When it comes to selecting a leader of the public school system, Wisconsin is the only state in the country that calls on “qualified electors” to make the choice.
The state superintendent of public instruction, a position established by the Wisconsin constitution, lasts four years and is housed within the executive branch of state government. In most states, superintendents are appointed by a state school board or governor.
John Witte, UW-Madison professor emeritus of public affairs and political science, says while the post is meant to be nonpartisan, it has always toed the political line.
“Everybody knows which party they’re in and who is supporting them,” Witte says.
The superintendent runs the administrative apparatus of the state’s schools — across 424 school districts — overseeing teacher licensing, curriculum standards and student aid, and implementing educational programs, some of which are mandated by state law. The superintendent also sits on the Wisconsin Technical College System Board and the UW Board of Regents.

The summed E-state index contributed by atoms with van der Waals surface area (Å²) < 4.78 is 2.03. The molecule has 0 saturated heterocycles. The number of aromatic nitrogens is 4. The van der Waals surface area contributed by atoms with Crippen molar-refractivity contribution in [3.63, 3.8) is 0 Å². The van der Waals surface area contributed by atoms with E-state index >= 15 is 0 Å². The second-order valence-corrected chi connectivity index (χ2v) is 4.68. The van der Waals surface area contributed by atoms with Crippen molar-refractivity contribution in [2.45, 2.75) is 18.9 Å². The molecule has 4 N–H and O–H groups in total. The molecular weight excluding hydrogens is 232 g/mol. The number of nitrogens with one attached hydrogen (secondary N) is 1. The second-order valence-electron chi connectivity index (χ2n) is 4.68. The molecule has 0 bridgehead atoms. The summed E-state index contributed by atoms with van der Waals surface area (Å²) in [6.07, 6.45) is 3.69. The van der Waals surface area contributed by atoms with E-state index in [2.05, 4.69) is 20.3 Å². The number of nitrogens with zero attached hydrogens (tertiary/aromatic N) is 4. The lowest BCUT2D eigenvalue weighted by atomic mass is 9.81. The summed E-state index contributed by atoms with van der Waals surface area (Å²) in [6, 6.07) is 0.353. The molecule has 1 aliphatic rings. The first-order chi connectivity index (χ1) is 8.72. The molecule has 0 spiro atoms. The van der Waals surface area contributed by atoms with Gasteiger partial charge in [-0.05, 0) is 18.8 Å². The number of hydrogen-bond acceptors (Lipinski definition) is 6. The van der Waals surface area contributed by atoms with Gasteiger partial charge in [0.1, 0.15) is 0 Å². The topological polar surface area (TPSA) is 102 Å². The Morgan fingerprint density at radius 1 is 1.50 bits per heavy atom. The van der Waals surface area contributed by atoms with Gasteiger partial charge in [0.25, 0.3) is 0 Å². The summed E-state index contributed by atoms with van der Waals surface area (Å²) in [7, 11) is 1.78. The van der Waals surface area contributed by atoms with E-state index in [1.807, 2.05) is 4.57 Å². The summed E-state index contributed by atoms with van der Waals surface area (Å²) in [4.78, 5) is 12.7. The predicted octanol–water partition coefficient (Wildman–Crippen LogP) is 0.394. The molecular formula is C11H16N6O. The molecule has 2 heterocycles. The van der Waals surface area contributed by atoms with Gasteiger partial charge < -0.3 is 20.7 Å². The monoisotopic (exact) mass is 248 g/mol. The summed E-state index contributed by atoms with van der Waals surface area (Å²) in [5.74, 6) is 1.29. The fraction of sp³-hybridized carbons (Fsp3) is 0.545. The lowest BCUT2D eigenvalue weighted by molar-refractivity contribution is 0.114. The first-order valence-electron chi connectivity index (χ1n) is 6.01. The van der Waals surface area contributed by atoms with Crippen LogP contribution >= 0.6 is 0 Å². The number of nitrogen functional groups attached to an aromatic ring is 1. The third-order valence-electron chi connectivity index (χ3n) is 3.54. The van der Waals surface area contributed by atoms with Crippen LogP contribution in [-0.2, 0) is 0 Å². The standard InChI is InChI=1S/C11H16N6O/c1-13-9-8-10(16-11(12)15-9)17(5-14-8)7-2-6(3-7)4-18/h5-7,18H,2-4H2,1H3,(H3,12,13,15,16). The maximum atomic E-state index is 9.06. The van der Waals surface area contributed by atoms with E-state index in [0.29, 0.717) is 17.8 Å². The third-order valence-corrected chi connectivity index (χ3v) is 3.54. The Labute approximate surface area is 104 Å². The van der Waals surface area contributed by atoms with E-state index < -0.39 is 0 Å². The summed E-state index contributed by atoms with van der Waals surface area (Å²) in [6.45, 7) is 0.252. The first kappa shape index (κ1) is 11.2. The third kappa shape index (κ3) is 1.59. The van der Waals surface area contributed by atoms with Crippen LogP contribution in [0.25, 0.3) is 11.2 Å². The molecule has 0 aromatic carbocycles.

“Around the 1980s things began to change throughout the U.S., and they changed dramatically here in Wisconsin. Superintendents became much more proactive for education, and as the roles of the states increased, so did the roles of state superintendents,” says Witte, referring to state oversight of curriculum and testing standards. “The state superintendent is like a governor for the state school system.”
This spring, Wisconsinites will vote for the next school “governor.” The Feb. 21 primary includes three candidates on the ballot: incumbent Tony Evers; John Humphries, a school administration consultant; and Lowell Holtz, a retired district superintendent. Rick Melcher, who teaches math at Park High School in Racine, is running a write-in campaign. The two candidates with the most votes in the primary will face off in the April 4 general election.